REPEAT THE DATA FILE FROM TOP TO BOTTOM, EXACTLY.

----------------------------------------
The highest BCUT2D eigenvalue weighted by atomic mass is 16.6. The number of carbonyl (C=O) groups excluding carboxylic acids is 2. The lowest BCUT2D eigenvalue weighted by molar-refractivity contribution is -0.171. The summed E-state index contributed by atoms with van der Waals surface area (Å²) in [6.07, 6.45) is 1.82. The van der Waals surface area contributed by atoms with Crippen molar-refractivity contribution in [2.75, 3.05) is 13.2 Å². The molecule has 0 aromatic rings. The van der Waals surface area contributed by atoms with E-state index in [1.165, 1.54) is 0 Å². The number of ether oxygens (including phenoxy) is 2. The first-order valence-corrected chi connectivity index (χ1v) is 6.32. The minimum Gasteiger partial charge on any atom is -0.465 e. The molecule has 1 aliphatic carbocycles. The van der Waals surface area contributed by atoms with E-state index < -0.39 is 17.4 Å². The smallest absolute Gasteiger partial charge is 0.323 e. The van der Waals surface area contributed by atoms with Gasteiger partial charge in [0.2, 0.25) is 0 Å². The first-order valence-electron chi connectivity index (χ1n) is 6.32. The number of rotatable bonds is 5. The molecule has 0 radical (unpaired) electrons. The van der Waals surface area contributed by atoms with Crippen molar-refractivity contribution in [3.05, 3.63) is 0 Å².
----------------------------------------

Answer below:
The highest BCUT2D eigenvalue weighted by atomic mass is 16.6. The number of carbonyl (C=O) groups excluding carboxylic acids is 2. The lowest BCUT2D eigenvalue weighted by molar-refractivity contribution is -0.171. The summed E-state index contributed by atoms with van der Waals surface area (Å²) in [6.07, 6.45) is 1.82. The van der Waals surface area contributed by atoms with Crippen molar-refractivity contribution in [2.75, 3.05) is 13.2 Å². The molecule has 0 aromatic rings. The van der Waals surface area contributed by atoms with E-state index in [1.165, 1.54) is 0 Å². The number of ether oxygens (including phenoxy) is 2. The first-order valence-corrected chi connectivity index (χ1v) is 6.32. The minimum Gasteiger partial charge on any atom is -0.465 e. The molecule has 1 aliphatic carbocycles. The van der Waals surface area contributed by atoms with E-state index < -0.39 is 17.4 Å². The smallest absolute Gasteiger partial charge is 0.323 e. The van der Waals surface area contributed by atoms with Gasteiger partial charge in [0.2, 0.25) is 0 Å². The first-order valence-electron chi connectivity index (χ1n) is 6.32. The number of rotatable bonds is 5. The molecule has 0 radical (unpaired) electrons. The van der Waals surface area contributed by atoms with Crippen molar-refractivity contribution in [3.05, 3.63) is 0 Å².